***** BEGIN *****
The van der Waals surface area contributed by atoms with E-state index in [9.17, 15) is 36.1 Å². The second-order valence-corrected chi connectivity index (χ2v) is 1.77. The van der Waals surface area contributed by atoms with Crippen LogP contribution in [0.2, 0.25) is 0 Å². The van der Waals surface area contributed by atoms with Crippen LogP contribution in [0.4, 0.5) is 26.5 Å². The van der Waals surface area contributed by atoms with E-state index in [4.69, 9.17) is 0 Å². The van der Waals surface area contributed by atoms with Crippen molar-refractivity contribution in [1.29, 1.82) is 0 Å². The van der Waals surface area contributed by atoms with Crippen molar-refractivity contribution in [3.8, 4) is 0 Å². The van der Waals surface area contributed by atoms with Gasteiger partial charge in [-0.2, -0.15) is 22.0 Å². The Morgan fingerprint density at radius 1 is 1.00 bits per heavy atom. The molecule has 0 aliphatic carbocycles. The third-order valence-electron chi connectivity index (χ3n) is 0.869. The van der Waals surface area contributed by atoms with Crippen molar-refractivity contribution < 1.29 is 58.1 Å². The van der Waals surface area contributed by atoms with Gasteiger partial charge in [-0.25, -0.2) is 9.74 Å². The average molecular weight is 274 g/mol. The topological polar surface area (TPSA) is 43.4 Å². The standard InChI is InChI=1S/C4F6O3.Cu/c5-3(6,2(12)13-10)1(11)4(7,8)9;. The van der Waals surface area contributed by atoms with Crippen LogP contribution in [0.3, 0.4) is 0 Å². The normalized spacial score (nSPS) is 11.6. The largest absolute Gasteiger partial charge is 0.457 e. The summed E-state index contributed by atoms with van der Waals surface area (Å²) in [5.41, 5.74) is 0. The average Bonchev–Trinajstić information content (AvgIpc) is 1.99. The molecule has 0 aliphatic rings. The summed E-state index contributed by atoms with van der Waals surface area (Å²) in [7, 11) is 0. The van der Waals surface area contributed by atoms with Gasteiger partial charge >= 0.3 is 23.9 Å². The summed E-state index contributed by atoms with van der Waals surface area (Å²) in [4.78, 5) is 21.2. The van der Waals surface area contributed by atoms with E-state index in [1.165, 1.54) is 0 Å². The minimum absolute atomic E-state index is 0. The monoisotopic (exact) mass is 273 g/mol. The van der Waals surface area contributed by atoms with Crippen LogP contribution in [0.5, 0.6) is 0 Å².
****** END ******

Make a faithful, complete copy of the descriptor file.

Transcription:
The van der Waals surface area contributed by atoms with E-state index in [9.17, 15) is 36.1 Å². The second-order valence-corrected chi connectivity index (χ2v) is 1.77. The van der Waals surface area contributed by atoms with Crippen LogP contribution in [0.2, 0.25) is 0 Å². The van der Waals surface area contributed by atoms with Crippen LogP contribution in [0.4, 0.5) is 26.5 Å². The van der Waals surface area contributed by atoms with E-state index in [4.69, 9.17) is 0 Å². The van der Waals surface area contributed by atoms with Crippen molar-refractivity contribution in [1.29, 1.82) is 0 Å². The van der Waals surface area contributed by atoms with Crippen molar-refractivity contribution in [3.8, 4) is 0 Å². The van der Waals surface area contributed by atoms with Gasteiger partial charge in [-0.2, -0.15) is 22.0 Å². The Morgan fingerprint density at radius 1 is 1.00 bits per heavy atom. The molecule has 0 aliphatic carbocycles. The third-order valence-electron chi connectivity index (χ3n) is 0.869. The van der Waals surface area contributed by atoms with Crippen molar-refractivity contribution < 1.29 is 58.1 Å². The van der Waals surface area contributed by atoms with Gasteiger partial charge in [-0.25, -0.2) is 9.74 Å². The average molecular weight is 274 g/mol. The topological polar surface area (TPSA) is 43.4 Å². The standard InChI is InChI=1S/C4F6O3.Cu/c5-3(6,2(12)13-10)1(11)4(7,8)9;. The van der Waals surface area contributed by atoms with Crippen LogP contribution in [0.3, 0.4) is 0 Å². The normalized spacial score (nSPS) is 11.6. The largest absolute Gasteiger partial charge is 0.457 e. The summed E-state index contributed by atoms with van der Waals surface area (Å²) in [5.41, 5.74) is 0. The average Bonchev–Trinajstić information content (AvgIpc) is 1.99. The molecule has 0 aliphatic rings. The summed E-state index contributed by atoms with van der Waals surface area (Å²) in [7, 11) is 0. The van der Waals surface area contributed by atoms with Gasteiger partial charge >= 0.3 is 23.9 Å². The summed E-state index contributed by atoms with van der Waals surface area (Å²) in [4.78, 5) is 21.2. The van der Waals surface area contributed by atoms with E-state index in [1.165, 1.54) is 0 Å². The minimum absolute atomic E-state index is 0. The monoisotopic (exact) mass is 273 g/mol. The van der Waals surface area contributed by atoms with Crippen LogP contribution in [0.5, 0.6) is 0 Å².